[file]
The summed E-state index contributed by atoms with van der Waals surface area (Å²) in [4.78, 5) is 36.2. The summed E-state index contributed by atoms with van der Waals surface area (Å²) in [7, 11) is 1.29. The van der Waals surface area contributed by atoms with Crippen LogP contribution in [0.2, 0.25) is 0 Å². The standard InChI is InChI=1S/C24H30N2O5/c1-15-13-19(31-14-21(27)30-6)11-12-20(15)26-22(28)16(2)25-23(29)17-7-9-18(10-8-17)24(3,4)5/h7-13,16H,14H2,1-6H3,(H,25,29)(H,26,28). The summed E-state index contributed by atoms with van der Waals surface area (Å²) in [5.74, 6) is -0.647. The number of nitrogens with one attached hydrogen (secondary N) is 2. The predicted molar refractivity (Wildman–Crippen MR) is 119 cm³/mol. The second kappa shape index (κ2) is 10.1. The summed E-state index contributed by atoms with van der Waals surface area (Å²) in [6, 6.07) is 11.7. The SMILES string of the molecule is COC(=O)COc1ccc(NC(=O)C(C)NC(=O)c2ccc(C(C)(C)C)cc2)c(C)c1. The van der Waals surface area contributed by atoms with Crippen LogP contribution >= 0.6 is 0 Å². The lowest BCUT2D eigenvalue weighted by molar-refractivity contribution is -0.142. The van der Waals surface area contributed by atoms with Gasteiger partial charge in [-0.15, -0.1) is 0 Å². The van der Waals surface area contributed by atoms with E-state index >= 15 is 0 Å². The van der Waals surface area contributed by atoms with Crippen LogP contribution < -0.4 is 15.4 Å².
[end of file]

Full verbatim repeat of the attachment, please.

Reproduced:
The summed E-state index contributed by atoms with van der Waals surface area (Å²) in [4.78, 5) is 36.2. The summed E-state index contributed by atoms with van der Waals surface area (Å²) in [7, 11) is 1.29. The van der Waals surface area contributed by atoms with Crippen LogP contribution in [0.2, 0.25) is 0 Å². The standard InChI is InChI=1S/C24H30N2O5/c1-15-13-19(31-14-21(27)30-6)11-12-20(15)26-22(28)16(2)25-23(29)17-7-9-18(10-8-17)24(3,4)5/h7-13,16H,14H2,1-6H3,(H,25,29)(H,26,28). The summed E-state index contributed by atoms with van der Waals surface area (Å²) in [5.74, 6) is -0.647. The number of nitrogens with one attached hydrogen (secondary N) is 2. The predicted molar refractivity (Wildman–Crippen MR) is 119 cm³/mol. The second kappa shape index (κ2) is 10.1. The summed E-state index contributed by atoms with van der Waals surface area (Å²) in [6, 6.07) is 11.7. The SMILES string of the molecule is COC(=O)COc1ccc(NC(=O)C(C)NC(=O)c2ccc(C(C)(C)C)cc2)c(C)c1. The van der Waals surface area contributed by atoms with Crippen LogP contribution >= 0.6 is 0 Å². The lowest BCUT2D eigenvalue weighted by molar-refractivity contribution is -0.142. The van der Waals surface area contributed by atoms with Gasteiger partial charge in [-0.15, -0.1) is 0 Å². The van der Waals surface area contributed by atoms with E-state index >= 15 is 0 Å². The van der Waals surface area contributed by atoms with Crippen LogP contribution < -0.4 is 15.4 Å².